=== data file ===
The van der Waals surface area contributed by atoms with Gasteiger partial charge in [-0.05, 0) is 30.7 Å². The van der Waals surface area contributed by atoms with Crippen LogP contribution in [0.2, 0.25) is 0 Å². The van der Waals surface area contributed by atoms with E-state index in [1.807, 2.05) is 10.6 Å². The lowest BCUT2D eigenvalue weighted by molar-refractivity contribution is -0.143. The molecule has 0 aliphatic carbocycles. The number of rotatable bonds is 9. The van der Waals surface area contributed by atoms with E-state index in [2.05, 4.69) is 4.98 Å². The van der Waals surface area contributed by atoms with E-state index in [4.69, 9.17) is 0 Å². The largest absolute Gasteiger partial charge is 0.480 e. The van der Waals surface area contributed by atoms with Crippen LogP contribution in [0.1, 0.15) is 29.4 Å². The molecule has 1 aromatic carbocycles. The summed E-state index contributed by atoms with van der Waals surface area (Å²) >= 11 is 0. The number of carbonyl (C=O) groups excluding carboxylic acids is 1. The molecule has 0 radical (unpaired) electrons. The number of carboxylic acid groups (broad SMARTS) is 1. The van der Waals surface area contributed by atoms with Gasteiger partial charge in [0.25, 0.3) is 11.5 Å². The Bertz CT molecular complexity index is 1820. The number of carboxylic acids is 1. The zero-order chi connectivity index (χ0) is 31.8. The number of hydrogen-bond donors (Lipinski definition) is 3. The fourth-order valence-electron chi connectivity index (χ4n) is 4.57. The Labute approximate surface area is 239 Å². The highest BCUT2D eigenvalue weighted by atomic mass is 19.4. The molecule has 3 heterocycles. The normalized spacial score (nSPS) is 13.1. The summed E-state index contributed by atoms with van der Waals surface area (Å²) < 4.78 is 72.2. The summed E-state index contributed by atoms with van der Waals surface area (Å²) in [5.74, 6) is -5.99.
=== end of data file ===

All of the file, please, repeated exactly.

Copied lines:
The van der Waals surface area contributed by atoms with Gasteiger partial charge in [-0.05, 0) is 30.7 Å². The van der Waals surface area contributed by atoms with Crippen LogP contribution in [0.2, 0.25) is 0 Å². The van der Waals surface area contributed by atoms with E-state index in [1.807, 2.05) is 10.6 Å². The lowest BCUT2D eigenvalue weighted by molar-refractivity contribution is -0.143. The molecule has 0 aliphatic carbocycles. The number of rotatable bonds is 9. The van der Waals surface area contributed by atoms with E-state index in [2.05, 4.69) is 4.98 Å². The van der Waals surface area contributed by atoms with E-state index in [4.69, 9.17) is 0 Å². The largest absolute Gasteiger partial charge is 0.480 e. The van der Waals surface area contributed by atoms with Crippen LogP contribution in [0.1, 0.15) is 29.4 Å². The molecule has 1 aromatic carbocycles. The summed E-state index contributed by atoms with van der Waals surface area (Å²) >= 11 is 0. The number of carbonyl (C=O) groups excluding carboxylic acids is 1. The molecule has 0 radical (unpaired) electrons. The number of carboxylic acid groups (broad SMARTS) is 1. The van der Waals surface area contributed by atoms with Gasteiger partial charge in [0.25, 0.3) is 11.5 Å². The Bertz CT molecular complexity index is 1820. The number of carboxylic acids is 1. The zero-order chi connectivity index (χ0) is 31.8. The number of hydrogen-bond donors (Lipinski definition) is 3. The fourth-order valence-electron chi connectivity index (χ4n) is 4.57. The Labute approximate surface area is 239 Å². The highest BCUT2D eigenvalue weighted by atomic mass is 19.4. The molecule has 3 heterocycles. The normalized spacial score (nSPS) is 13.1. The summed E-state index contributed by atoms with van der Waals surface area (Å²) < 4.78 is 72.2. The summed E-state index contributed by atoms with van der Waals surface area (Å²) in [5.74, 6) is -5.99.